An additional factor to consider in this case is that Dunaliella production facilities elsewhere (Australia, China, and India) are located in areas where solar irradiance is maximal, climate is warm, and hypersaline water is available [57], which are precisely the characteristics of most areas of the Atacama; thus, growth facilities may well be developed in this desert using endemic strains. In addition, adaptive laboratory evolution [72] and metabolic engineering may be applied to the Atacama species in the future, as these methods have recently been investigated and accomplished [72, 73].

4. Final Comments

The brevity of this review reflects how little has been advanced to date in the biotechnological use of members of the microbial world found in the Atacama Desert. This may be understood. Although the Atacama is well known for its extreme dryness, up to 2003, there was little interest in exploring and characterizing its potential microbial ecosystems, as it was generally supposed to be sterile. Ten years later, microbial life has been found in most if not all of its habitats, from high thermal springs on the Andes Mountains to caves of the Coastal Range, thus building a yet ongoing descriptive stage of extant microbial ecosystems. Therefore, it is not surprising that the technological stage of research is just beginning.

As previously mentioned, the Atacama Desert is unique as it has been the most arid place on Earth for a very long time, imposing the same selection pressure over the life forms that arrived and then coevolved with it. Fittingly, all reports to date have shown that these species are unique in the way the capture, store and use water, tolerate solar radiation, high saline conditions and low soil nutrients [7, 74]. Thus, with the exception of copper bioleaching, now a multimillion dollar industry, we believe there is an immense biotechnological potential waiting to be discovered and developed in relation to the tolerance to the aforementioned abiotic stresses.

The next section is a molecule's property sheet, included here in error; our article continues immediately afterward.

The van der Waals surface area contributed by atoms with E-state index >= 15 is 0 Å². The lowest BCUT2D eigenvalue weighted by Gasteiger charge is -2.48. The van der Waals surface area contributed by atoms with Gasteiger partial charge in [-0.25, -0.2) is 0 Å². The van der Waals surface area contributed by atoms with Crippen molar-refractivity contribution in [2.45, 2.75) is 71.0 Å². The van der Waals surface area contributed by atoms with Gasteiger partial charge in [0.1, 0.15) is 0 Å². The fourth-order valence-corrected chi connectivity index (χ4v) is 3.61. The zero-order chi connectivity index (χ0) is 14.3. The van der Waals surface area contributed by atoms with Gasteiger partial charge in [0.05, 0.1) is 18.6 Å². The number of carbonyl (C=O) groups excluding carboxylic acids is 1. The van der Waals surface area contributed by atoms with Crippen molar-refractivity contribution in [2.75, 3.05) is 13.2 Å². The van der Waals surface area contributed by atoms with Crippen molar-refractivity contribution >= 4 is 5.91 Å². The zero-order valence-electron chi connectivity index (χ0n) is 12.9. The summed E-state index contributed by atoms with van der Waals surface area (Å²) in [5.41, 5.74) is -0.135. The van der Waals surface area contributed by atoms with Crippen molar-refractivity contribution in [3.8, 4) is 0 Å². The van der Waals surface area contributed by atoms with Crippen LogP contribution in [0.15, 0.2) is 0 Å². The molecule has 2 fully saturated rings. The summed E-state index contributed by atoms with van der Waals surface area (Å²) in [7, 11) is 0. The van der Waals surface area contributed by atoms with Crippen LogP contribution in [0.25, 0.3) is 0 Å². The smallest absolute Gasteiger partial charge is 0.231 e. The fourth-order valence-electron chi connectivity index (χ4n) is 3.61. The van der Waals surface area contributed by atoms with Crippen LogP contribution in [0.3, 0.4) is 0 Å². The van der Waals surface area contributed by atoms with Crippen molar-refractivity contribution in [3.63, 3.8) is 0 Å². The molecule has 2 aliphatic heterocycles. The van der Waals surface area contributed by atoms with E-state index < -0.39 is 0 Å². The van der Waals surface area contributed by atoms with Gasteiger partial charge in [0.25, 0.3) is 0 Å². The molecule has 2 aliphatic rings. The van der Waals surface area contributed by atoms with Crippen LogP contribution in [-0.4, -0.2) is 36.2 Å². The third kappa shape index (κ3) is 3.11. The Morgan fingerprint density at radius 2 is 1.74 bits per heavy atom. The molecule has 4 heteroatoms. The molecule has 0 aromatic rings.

Most groups now are still reporting various degrees of tolerance to abiotic stresses in the frame of basic research (extreme environments and astrobiology in particular), and we foresee that during the next years the detailed understanding of the physiological and molecular mechanisms involved in the many abiotic stress tolerances shown by these species should increase to a great extent (see [13], e.g.). “Omics” techniques, like genomics, proteomics, and metabolomics, and high-throughput technologies will be key in elucidating processes and mechanisms involved in these tolerances and then in identifying and characterizing key molecules of potential use.

In the case of bioleaching, we envision that new bacterial and archaeal strains will appear in the market. Tailor-made combinations of mine-specific strains will probably be isolated, characterized, and patented in order to maximize the dissolution of copper from the particular complexity of minerals characteristic of each place. In addition, other properties of the mine may be taken into account in the determination of the characteristics of the strain mixture, like water quality, soil temperature, and so forth.

In the case of biomolecules of interest for the biomedical industry, there are already a handful of groups characterizing potentially interesting biomolecules from bacterial strains isolated from the hyperarid areas and hypersaline lagoons of the Atacama Desert, biomolecules which have just been identified, and their activities preliminary tested. These isolates are few and are representatives of a very small fraction of the habitats of the Atacama, so novel strains and metabolites will certainly appear in the near future. Microorganisms of the dry core of the Atacama will be of particular interest, as we expect that these species, being subjected to the most extreme conditions, should produce a number of biomolecules involved in the competition for scarce resources.

With the increasing pressure of finding new drugs able to handle antibiotic-resistant pathogens [75], extreme environments are now being investigated in detail [76], and the Atacama Desert, given its unique peculiarities, may be a prime place to explore.

Conflict of Interests

The authors declare that there is no conflict of interests regarding the publication of this paper.